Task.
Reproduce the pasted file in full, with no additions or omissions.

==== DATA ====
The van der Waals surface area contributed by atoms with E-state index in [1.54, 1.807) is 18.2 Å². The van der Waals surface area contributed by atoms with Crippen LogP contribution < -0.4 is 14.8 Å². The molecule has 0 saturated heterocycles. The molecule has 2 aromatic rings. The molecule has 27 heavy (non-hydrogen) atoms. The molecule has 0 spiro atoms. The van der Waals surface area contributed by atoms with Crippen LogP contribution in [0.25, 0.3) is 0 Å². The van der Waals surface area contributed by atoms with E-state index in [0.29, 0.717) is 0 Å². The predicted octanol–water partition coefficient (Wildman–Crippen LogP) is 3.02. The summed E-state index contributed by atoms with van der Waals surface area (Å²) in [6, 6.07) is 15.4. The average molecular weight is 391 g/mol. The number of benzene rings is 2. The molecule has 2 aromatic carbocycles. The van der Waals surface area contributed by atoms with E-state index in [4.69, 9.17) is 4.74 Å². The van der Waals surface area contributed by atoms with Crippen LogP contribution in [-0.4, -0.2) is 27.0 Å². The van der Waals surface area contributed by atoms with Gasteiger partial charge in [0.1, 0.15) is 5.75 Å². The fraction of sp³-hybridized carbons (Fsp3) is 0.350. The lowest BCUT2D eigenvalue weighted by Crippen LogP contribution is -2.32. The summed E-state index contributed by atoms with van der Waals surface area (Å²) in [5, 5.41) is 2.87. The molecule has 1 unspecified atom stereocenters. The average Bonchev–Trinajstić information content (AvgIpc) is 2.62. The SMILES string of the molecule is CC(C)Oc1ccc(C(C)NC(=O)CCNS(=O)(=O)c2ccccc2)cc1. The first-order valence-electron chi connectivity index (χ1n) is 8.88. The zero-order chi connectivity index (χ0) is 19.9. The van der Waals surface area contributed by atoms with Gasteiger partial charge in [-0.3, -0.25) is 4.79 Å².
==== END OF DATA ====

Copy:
The van der Waals surface area contributed by atoms with E-state index in [1.54, 1.807) is 18.2 Å². The van der Waals surface area contributed by atoms with Crippen LogP contribution < -0.4 is 14.8 Å². The molecule has 0 saturated heterocycles. The molecule has 2 aromatic rings. The molecule has 27 heavy (non-hydrogen) atoms. The molecule has 0 spiro atoms. The van der Waals surface area contributed by atoms with Crippen LogP contribution in [0.25, 0.3) is 0 Å². The van der Waals surface area contributed by atoms with E-state index in [0.29, 0.717) is 0 Å². The predicted octanol–water partition coefficient (Wildman–Crippen LogP) is 3.02. The summed E-state index contributed by atoms with van der Waals surface area (Å²) in [6, 6.07) is 15.4. The average molecular weight is 391 g/mol. The number of benzene rings is 2. The molecule has 2 aromatic carbocycles. The van der Waals surface area contributed by atoms with E-state index in [4.69, 9.17) is 4.74 Å². The van der Waals surface area contributed by atoms with Crippen LogP contribution in [-0.4, -0.2) is 27.0 Å². The van der Waals surface area contributed by atoms with Gasteiger partial charge in [0.1, 0.15) is 5.75 Å². The fraction of sp³-hybridized carbons (Fsp3) is 0.350. The lowest BCUT2D eigenvalue weighted by Crippen LogP contribution is -2.32. The summed E-state index contributed by atoms with van der Waals surface area (Å²) in [5, 5.41) is 2.87. The molecule has 1 unspecified atom stereocenters. The average Bonchev–Trinajstić information content (AvgIpc) is 2.62. The SMILES string of the molecule is CC(C)Oc1ccc(C(C)NC(=O)CCNS(=O)(=O)c2ccccc2)cc1. The first-order valence-electron chi connectivity index (χ1n) is 8.88. The zero-order chi connectivity index (χ0) is 19.9. The van der Waals surface area contributed by atoms with Gasteiger partial charge in [-0.3, -0.25) is 4.79 Å².